Students from Native American tribes in New Mexico attend summer policy academy at Woodrow Wilson School
Seventeen high school and college students from a diverse group of indigenous tribes in New Mexico arrived at Princeton on June 9 for a weeklong program focusing on contemporary challenges and federal policies affecting Native American communities.
This year marks the 11th annual Santa Fe Indian School Leadership Institute’s Summer Policy Academy (SPA), hosted at Princeton University’s Woodrow Wilson School of Public and International Affairs.
Students are selected to participate in the SPA after being nominated by their teachers, community leaders, business professionals and tribal leaders. Through discussions, case studies and presentations by Native leaders and academics, participants focus on issues related to education, language, environment and health.
To translate what they learn in the classroom to the real world, students form teams to research and present on policy topics relevant to their communities, such as new strategies in Indian education; protection of the Chaco landscape; and higher education, workforce development, and community planning. At the end of the week, they travel to Washington, D.C., to present their findings and policy recommendations to United States senators and members of Congress representing New Mexico, as well as officials from the National Congress of American Indians and the National Museum of the American Indian.
The SPA program was co-founded and is co-directed by Regis Pecos, Class of 1977, a former Princeton trustee and former governor of the Cochiti Pueblo, and Carnell Chosa of the Jemez Pueblo.
According to Pecos, “the vision and purpose of this program is to provide young Natives with the opportunity to learn about the history and the policies and laws that have affected their communities.” Many of the issues and challenges the students learn about are not part of the public school education system, Pecos said.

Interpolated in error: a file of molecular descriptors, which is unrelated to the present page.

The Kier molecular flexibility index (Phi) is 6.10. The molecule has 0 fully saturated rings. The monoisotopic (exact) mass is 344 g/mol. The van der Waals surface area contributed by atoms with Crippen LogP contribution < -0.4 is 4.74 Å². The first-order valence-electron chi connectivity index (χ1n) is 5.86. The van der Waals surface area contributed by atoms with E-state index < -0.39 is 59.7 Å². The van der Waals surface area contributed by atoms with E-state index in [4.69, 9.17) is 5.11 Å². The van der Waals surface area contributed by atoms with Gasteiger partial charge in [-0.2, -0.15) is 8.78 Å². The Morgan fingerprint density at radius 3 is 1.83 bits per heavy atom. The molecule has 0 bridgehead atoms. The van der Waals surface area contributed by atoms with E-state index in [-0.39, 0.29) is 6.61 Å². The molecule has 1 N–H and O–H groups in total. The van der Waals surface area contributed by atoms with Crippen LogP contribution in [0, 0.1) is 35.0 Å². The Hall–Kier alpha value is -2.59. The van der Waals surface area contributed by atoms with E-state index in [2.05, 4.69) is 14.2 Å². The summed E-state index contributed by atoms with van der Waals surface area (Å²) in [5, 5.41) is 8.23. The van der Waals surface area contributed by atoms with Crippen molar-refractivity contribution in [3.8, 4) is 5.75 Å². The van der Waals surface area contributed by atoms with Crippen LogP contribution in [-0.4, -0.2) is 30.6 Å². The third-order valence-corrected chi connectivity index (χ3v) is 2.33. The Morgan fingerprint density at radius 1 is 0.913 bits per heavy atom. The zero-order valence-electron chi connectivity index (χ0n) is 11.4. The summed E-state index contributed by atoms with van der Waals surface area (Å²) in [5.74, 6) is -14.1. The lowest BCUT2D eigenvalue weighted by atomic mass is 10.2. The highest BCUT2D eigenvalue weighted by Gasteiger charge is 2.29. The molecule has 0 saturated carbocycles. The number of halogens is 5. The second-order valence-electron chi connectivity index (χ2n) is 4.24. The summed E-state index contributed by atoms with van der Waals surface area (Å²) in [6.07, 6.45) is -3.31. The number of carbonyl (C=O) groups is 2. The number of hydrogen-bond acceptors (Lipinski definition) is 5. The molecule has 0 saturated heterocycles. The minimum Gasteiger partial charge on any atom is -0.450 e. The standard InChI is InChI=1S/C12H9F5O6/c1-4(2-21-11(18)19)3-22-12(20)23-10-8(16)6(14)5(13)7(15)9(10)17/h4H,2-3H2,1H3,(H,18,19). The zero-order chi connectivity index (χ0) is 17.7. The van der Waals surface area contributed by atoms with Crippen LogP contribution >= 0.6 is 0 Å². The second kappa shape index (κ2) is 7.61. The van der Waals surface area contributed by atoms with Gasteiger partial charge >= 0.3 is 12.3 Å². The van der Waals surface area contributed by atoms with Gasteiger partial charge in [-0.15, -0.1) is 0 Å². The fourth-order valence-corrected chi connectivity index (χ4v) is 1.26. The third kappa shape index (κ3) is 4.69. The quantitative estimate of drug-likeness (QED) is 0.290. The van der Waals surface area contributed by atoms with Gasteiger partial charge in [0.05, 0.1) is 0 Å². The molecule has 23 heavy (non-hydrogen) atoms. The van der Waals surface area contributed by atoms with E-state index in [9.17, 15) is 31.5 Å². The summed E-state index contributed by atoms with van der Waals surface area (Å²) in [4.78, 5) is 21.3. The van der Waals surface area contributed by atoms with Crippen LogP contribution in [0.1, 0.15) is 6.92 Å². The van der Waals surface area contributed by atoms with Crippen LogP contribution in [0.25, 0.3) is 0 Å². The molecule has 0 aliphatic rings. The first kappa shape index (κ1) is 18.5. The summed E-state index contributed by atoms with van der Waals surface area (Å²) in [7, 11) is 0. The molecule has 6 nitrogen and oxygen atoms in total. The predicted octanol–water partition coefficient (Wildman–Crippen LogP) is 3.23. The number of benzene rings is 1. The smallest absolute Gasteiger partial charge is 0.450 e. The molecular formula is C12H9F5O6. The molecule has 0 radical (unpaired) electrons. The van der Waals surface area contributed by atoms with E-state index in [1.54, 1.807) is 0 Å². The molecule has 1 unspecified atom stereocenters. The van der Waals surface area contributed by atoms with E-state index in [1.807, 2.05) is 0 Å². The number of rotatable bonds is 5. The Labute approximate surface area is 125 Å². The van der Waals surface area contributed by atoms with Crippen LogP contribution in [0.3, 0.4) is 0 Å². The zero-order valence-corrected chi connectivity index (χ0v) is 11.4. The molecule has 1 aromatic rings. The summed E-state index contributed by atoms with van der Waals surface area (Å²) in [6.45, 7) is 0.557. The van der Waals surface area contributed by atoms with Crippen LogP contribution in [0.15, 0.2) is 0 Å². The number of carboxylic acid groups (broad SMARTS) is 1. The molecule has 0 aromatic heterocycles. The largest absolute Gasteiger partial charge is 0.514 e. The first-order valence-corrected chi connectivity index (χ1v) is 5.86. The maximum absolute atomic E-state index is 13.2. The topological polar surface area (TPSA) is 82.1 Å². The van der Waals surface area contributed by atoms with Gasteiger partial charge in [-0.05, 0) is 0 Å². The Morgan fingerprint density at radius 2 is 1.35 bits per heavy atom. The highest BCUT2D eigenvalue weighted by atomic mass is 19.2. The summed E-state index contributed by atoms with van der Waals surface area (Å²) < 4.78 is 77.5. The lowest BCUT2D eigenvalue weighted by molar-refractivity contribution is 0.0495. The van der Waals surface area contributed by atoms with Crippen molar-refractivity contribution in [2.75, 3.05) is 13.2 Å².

Since Native American students are underrepresented across institutions of higher education, the fact that they can “observe and experience” a prestigious institution like Princeton University is life-changing, Pecos said. “It’s humbling to have this partnership with the Woodrow Wilson School, a place revered for nurturing minds in public policy,” he added.
Over the years, SPA has provided nearly 300 Native American students with opportunities that have helped to inform their career paths, and almost all SPA alumni are working in some capacity to support their tribal nations, Pecos said.
Charles Padilla of the Zuni Pueblo, a sophomore at the Institute of American Indian Arts, said the program has “shifted” his thinking, and now he is considering attending graduate school. “Policy was never something that I wanted to pursue in higher education, but spending time at the Woodrow Wilson School has changed my mind,” Padilla said.
Another SPA fellow, Evangeline Nanez of the Acoma Pueblo, said she attends a public high school in Albuquerque, where the curriculum does not focus on Native American history or culture. SPA helped her and many of her peers learn about their own communities, language and history. Through this program, Nanez said, she’s “learned about who [she is] as a Native person.”
Nanez plans on attending college and wants to study environmental science or developmental psychology.